Sources and updates, September 24

  • Free at-home tests from the federal government: The Department of Health and Human Services (HHS) and U.S. Postal Service are restarting their program offering free COVID-19 rapid, at-home tests. Starting tomorrow, every U.S. household will be able to order four more tests at HHS also announced that it’s buying about 200 million further rapid tests from major manufacturers, paying a total of $600 million to twelve companies. Of course, four tests per household is pretty minimal when you consider all the exposures people are likely to have this fall and winter—but it’s still helpful to see the federal government acknowledge a continued need for testing.
  • New grants support Long COVID clinics: The HHS and Agency for Healthcare Research and Quality (AHRQ) also announced a new grant program for clinics focused on Long COVID, aiming to make care for this condition more broadly accessible to underserved communities. Nine clinics across the country have received $1 million each, with the opportunity to renew their grants over the next five years. (At least, that’s my interpretation of the HHS press release, which says $45 million in total is allocated to this program.) This is a pretty significant announcement, as it marks the first time that the federal government is specifically funding Long COVID care; funding has previously gone to RECOVER and other research projects.
  • CDC announces new disease modeling network: One more federal announcement: the CDC’s Center for Forecasting and Outbreak Analytics has established a new program to improve the country’s disease surveillance, working with research institutions across the country. The CDC has awarded $262.5 million of funding to the thirteen institutions participating in this program, which it’s calling the Outbreak Analytics and Disease Modeling Network. These institutions will develop new surveillance tools, test them in small-scale projects, and scale up the successful options to broader public health systems. For more context on the CDC’s forecasting center, see my story for FiveThirtyEight last year.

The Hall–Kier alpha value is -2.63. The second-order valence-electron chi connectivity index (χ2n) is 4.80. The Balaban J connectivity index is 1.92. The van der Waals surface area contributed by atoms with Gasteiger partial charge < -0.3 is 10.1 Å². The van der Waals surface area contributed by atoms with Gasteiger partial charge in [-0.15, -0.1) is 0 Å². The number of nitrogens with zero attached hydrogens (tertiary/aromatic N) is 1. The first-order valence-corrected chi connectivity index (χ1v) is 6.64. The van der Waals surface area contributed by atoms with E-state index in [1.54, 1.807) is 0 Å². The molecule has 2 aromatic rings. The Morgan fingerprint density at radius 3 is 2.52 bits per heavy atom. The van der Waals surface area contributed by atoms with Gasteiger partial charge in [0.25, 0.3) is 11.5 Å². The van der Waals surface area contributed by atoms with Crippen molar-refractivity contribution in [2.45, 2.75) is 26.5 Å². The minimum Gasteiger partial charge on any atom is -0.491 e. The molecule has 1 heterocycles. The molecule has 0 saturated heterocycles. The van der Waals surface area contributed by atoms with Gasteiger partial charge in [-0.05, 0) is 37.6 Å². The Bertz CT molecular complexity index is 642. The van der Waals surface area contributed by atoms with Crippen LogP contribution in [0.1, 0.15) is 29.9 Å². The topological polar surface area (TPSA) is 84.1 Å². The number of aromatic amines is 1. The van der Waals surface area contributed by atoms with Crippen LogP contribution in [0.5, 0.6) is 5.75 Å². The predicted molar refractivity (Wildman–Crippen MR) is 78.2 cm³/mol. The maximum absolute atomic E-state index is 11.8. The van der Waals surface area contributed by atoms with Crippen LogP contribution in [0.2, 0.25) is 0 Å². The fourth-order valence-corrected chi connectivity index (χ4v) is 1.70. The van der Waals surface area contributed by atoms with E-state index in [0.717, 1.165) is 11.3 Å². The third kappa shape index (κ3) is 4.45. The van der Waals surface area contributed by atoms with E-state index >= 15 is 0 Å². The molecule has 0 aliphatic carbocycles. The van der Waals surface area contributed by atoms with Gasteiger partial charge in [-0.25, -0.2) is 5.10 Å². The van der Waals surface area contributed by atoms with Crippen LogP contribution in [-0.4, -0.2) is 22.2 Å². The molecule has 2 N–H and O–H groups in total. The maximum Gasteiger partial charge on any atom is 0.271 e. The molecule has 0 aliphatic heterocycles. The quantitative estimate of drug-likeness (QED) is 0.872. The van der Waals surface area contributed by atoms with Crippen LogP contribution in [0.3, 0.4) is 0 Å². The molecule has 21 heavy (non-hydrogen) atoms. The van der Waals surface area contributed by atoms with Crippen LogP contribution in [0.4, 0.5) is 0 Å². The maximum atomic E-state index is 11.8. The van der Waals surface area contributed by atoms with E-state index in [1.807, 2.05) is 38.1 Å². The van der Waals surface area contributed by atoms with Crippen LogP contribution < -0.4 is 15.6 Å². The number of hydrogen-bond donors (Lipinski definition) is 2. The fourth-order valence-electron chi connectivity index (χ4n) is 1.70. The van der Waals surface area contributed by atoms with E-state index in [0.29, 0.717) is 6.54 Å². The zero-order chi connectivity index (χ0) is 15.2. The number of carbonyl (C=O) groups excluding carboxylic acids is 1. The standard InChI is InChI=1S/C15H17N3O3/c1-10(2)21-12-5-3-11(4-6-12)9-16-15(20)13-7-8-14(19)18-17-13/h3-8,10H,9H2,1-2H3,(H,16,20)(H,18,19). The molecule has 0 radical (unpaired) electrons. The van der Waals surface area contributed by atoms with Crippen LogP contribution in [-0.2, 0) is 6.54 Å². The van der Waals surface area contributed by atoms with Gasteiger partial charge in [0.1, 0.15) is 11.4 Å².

• Testing wildlife for COVID-19: Speaking of surveillance: researchers at universities and public agencies are collaborating on new projects aiming to better understand how COVID-19 is spreading and evolving among wild animals. One project, at Purdue University, is focused on developing a test to better detect SARS-CoV-2 among wild animals. A second project, at Penn State University, is focused on increased monitoring, with plans to test 58 different wildlife species and identify sources of transmission from animals to humans. Both projects received grants from the U.S. Department of Agriculture and involve collaboration with state environmental agencies.
  • Paxlovid access falls along socioeconomic lines: A new study, published this week in JAMA Network Open, examines disparities in getting Paxlovid. Researchers at the National Institutes of Health analyzed public data on Paxlovid availability as of May 2023. Counties with higher poverty, less health insurance coverage, and other markers of high socioeconomic vulnerability had significantly less access to Paxlovid than better-off counties, the scientists found. Meanwhile, a separate study (also in JAMA Network Open last week) found that Paxlovid and another antiviral treatment, made by Merck, both remain very effective in reducing severe COVID-19 symptoms. Improving access to these treatments should be a top priority for the public health system.
  • Undercounted COVID-19 cases in Africa: One more study that caught my attention this week: researchers at York University in Canada developed a mathematical model to assess how many people actually got COVID-19 in 54 African countries during the first months of the pandemic. Overall, only 5% of cases in these countries were actually reported, the researchers found, with a range of reporting from 30% in Libya to under 1% in São Tomé and Príncipe. A majority of cases in these countries were asymptomatic, the models suggested, indicating many people may not have realized they were infected. The study shows “a clear need for improved reporting and surveillance systems” in African countries, the authors wrote.

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